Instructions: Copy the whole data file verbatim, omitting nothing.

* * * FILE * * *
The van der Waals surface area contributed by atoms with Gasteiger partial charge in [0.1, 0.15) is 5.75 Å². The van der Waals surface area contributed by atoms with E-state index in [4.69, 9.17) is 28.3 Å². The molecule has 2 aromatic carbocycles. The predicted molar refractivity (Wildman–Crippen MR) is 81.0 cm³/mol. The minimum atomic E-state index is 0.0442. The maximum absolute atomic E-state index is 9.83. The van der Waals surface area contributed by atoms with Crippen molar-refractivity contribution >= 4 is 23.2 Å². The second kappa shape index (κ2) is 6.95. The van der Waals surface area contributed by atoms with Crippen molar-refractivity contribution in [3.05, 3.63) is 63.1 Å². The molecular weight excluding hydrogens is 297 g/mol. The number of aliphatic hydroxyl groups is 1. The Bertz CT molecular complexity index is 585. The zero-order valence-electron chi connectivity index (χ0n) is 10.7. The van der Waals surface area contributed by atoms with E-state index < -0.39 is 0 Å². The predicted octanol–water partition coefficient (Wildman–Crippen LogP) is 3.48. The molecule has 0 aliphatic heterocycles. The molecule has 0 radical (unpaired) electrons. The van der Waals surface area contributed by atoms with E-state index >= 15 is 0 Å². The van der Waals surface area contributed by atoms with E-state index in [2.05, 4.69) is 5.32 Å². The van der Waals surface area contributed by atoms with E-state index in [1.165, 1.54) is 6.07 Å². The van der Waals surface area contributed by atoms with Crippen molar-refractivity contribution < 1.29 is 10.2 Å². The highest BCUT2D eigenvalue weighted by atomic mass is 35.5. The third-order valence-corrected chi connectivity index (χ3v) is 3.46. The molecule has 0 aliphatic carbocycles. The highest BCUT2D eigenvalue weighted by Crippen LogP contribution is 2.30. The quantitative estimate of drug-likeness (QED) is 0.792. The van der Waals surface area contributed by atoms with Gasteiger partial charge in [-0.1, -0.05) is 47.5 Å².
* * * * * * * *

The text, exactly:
The van der Waals surface area contributed by atoms with Gasteiger partial charge in [0.1, 0.15) is 5.75 Å². The van der Waals surface area contributed by atoms with E-state index in [4.69, 9.17) is 28.3 Å². The molecule has 2 aromatic carbocycles. The predicted molar refractivity (Wildman–Crippen MR) is 81.0 cm³/mol. The minimum atomic E-state index is 0.0442. The maximum absolute atomic E-state index is 9.83. The van der Waals surface area contributed by atoms with Crippen molar-refractivity contribution >= 4 is 23.2 Å². The second kappa shape index (κ2) is 6.95. The van der Waals surface area contributed by atoms with Crippen molar-refractivity contribution in [3.05, 3.63) is 63.1 Å². The molecular weight excluding hydrogens is 297 g/mol. The number of aliphatic hydroxyl groups is 1. The Bertz CT molecular complexity index is 585. The zero-order valence-electron chi connectivity index (χ0n) is 10.7. The van der Waals surface area contributed by atoms with E-state index < -0.39 is 0 Å². The predicted octanol–water partition coefficient (Wildman–Crippen LogP) is 3.48. The molecule has 0 aliphatic heterocycles. The molecule has 0 radical (unpaired) electrons. The van der Waals surface area contributed by atoms with E-state index >= 15 is 0 Å². The van der Waals surface area contributed by atoms with E-state index in [2.05, 4.69) is 5.32 Å². The van der Waals surface area contributed by atoms with E-state index in [1.165, 1.54) is 6.07 Å². The van der Waals surface area contributed by atoms with Crippen molar-refractivity contribution < 1.29 is 10.2 Å². The highest BCUT2D eigenvalue weighted by atomic mass is 35.5. The third-order valence-corrected chi connectivity index (χ3v) is 3.46. The molecule has 0 aliphatic carbocycles. The highest BCUT2D eigenvalue weighted by Crippen LogP contribution is 2.30. The quantitative estimate of drug-likeness (QED) is 0.792. The van der Waals surface area contributed by atoms with Gasteiger partial charge in [-0.1, -0.05) is 47.5 Å².